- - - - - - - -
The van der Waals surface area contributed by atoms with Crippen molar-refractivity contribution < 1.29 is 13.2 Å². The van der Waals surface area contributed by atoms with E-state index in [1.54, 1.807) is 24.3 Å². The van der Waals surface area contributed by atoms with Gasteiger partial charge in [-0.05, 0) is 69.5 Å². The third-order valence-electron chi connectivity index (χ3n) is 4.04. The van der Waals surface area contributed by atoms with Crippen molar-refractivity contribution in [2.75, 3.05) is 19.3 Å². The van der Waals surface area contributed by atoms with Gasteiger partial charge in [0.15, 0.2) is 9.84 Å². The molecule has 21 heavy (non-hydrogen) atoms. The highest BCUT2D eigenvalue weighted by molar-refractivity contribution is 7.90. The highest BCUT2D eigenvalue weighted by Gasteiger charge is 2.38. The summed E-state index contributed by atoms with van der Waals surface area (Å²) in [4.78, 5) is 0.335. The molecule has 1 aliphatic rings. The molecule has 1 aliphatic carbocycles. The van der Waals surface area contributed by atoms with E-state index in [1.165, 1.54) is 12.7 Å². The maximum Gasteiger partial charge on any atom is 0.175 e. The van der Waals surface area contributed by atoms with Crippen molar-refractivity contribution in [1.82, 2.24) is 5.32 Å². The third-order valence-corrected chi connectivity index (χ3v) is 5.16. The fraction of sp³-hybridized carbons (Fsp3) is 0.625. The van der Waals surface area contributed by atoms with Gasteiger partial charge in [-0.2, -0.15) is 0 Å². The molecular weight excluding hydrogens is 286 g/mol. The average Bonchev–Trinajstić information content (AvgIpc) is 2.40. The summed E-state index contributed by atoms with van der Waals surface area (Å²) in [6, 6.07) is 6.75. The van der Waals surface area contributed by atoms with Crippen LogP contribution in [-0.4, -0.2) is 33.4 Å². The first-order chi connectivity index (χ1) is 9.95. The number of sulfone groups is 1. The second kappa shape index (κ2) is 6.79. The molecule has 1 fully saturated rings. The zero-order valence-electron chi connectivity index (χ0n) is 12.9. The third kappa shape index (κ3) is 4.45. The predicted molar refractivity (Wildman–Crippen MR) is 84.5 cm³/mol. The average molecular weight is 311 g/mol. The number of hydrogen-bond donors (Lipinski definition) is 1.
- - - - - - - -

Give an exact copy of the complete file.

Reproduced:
The van der Waals surface area contributed by atoms with Crippen molar-refractivity contribution < 1.29 is 13.2 Å². The van der Waals surface area contributed by atoms with E-state index in [1.54, 1.807) is 24.3 Å². The van der Waals surface area contributed by atoms with Gasteiger partial charge in [-0.05, 0) is 69.5 Å². The third-order valence-electron chi connectivity index (χ3n) is 4.04. The van der Waals surface area contributed by atoms with Crippen molar-refractivity contribution in [2.75, 3.05) is 19.3 Å². The van der Waals surface area contributed by atoms with Gasteiger partial charge in [0.15, 0.2) is 9.84 Å². The molecule has 21 heavy (non-hydrogen) atoms. The highest BCUT2D eigenvalue weighted by molar-refractivity contribution is 7.90. The highest BCUT2D eigenvalue weighted by Gasteiger charge is 2.38. The summed E-state index contributed by atoms with van der Waals surface area (Å²) in [4.78, 5) is 0.335. The molecule has 1 aliphatic rings. The molecule has 1 aliphatic carbocycles. The van der Waals surface area contributed by atoms with E-state index in [1.165, 1.54) is 12.7 Å². The maximum Gasteiger partial charge on any atom is 0.175 e. The van der Waals surface area contributed by atoms with Crippen molar-refractivity contribution in [1.82, 2.24) is 5.32 Å². The third-order valence-corrected chi connectivity index (χ3v) is 5.16. The fraction of sp³-hybridized carbons (Fsp3) is 0.625. The van der Waals surface area contributed by atoms with Gasteiger partial charge in [-0.2, -0.15) is 0 Å². The molecular weight excluding hydrogens is 286 g/mol. The average Bonchev–Trinajstić information content (AvgIpc) is 2.40. The summed E-state index contributed by atoms with van der Waals surface area (Å²) in [6, 6.07) is 6.75. The van der Waals surface area contributed by atoms with Crippen LogP contribution in [-0.4, -0.2) is 33.4 Å². The first-order chi connectivity index (χ1) is 9.95. The number of sulfone groups is 1. The second kappa shape index (κ2) is 6.79. The molecule has 1 fully saturated rings. The zero-order valence-electron chi connectivity index (χ0n) is 12.9. The third kappa shape index (κ3) is 4.45. The predicted molar refractivity (Wildman–Crippen MR) is 84.5 cm³/mol. The average molecular weight is 311 g/mol. The number of hydrogen-bond donors (Lipinski definition) is 1.